Figure 4. SEM of the CaCO3 stalactite. (A) General built. Image identical to Figure 3A but non-linearly compacted as it only serves to highlight the position of image (B). (B) Detail of the outer, smooth surface of the stalactite showing the much coarser built of the more interior layers inside. Low resolution of an area covered in the shrub called “pine forest.” (C–F) The different types of shrubs identified in the CaCO3 stalactite. (C) The “cauliflower” the most dominantly present. (D) The “Chinese fan” (dark blue) (E) the “pine forest” (light blue). (F) The “amphora” (blue). No logical pattern of presence could be deduced for any of these shrubs. Scale bars (B) and (F): 100 μm, (C–E): 10 μm.
Figure 5. SEM of Monhystrella parvella inside a CaCO3 stalactite after longitudinal sections with a scalpel. (A) Composite image made of four images taken at different focal points and assembled using Adobe Photoshop. Nematodes (blue) reside in the amorph mass within the confines of the CaCO3 outer stalactite wall (pink). (B) Detail of M. parvella, arrow highlights the fovea. Scale bars: (A,B): 200 μm.
Macro CT scan of the salt stalactites showed no organized internal structure was evident as in the CaCO3 stalactites. To ascertain that this was not due to resolution problems a CT scan of a large salt stalactite from the same sampling site at Moab Khotsong (23 cm length, largest width 8.5 cm weight 2.0 kg) was scanned under a hospital CT-scanner (Videos 2, 3). The scans did not reveal an organized internal structure but a random sponge-like structure punctuated by a considerable number of air/water vacuoles (Videos 2, 3).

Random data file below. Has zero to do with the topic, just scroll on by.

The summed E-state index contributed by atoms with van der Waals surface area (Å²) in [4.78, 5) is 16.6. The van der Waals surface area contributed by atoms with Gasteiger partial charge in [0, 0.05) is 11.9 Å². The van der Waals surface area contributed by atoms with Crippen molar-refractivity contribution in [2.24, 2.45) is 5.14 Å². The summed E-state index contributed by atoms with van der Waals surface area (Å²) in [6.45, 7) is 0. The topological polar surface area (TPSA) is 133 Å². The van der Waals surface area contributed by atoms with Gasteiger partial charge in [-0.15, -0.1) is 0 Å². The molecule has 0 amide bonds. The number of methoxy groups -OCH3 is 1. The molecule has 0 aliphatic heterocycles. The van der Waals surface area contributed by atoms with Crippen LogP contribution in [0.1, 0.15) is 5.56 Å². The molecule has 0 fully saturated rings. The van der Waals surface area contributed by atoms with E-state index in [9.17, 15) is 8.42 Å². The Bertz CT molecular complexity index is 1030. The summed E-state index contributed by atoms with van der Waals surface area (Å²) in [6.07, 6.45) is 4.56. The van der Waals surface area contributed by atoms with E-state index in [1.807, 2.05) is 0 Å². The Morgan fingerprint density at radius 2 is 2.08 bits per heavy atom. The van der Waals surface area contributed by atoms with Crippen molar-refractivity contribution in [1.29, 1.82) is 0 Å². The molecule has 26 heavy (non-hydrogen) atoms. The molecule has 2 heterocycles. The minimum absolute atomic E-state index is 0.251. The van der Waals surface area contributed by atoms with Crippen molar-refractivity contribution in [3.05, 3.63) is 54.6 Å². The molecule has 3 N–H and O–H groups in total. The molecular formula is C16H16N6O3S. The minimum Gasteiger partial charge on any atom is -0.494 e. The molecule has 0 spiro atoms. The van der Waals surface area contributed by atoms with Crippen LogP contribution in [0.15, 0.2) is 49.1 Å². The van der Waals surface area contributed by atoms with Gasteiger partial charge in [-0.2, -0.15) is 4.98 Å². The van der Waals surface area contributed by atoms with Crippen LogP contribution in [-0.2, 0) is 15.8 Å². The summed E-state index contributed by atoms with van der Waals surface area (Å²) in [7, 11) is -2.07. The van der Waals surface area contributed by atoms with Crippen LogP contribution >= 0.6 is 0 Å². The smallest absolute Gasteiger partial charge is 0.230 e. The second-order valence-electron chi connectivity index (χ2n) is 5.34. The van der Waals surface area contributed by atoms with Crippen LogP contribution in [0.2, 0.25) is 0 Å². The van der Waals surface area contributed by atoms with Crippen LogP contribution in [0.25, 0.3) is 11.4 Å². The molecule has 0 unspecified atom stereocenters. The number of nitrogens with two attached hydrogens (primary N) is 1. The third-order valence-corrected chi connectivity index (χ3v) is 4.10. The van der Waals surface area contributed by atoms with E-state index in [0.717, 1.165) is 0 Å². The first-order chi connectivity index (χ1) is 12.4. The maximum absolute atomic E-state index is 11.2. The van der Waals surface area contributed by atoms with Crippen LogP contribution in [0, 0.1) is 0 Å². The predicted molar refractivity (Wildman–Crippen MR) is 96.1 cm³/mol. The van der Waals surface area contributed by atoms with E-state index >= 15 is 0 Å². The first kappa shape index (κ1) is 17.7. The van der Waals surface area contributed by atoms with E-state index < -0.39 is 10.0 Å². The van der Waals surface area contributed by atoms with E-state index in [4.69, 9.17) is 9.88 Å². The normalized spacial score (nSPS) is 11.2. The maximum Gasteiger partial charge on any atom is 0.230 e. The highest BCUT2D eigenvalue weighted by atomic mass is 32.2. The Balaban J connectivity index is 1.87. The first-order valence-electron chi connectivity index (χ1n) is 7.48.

Using ethanol-flame sterilized stalactites, extraction of archaeal, bacterial and eukaryotic DNA from salt and CaCO3 stalactites is possible. Salt has been shown to be a very effective preservative for DNA (Frantzen et al., 1998) and probably explains the higher diversity yield in salt stalactites. Because the CaCO3 stalactites were dry at the moment of sterilization it may explain the less consistent and lower yield which probably originates from organisms in survival stages hence yielding more sequenceable DNA. The drying out would explain the absence of nematode DNA as M. parvella does not have a survival stage.
Eumetazoa have been reported inhabiting stalactite like structures (so called biostalactites) (Sanfilippo et al., 2014). But these biostalactites consist of crusts produced by (among others) the Eumetazoa themselves. Generally these are a few centimeters thick and consist of small serpulids and other Eumetazoa. The larger ones often include a nucleus of serpulid tubes. The metazoans include mainly serpuloideans, sponges, bryozoans and foraminifers (Sanfilippo et al., 2014). Nematodes have never been reported living inside stalactites before. Additionally nematodes are not tube building Eumetazoa like e.g., some Annelida. The discovery cannot be compared to the aforementioned biostalactites as it concerns Eumetazoa effectively “trapped” and surviving inside a solid stalactite. The nematodes themselves do not excrete stalactite material or otherwise contribute directly to the stalactite formation.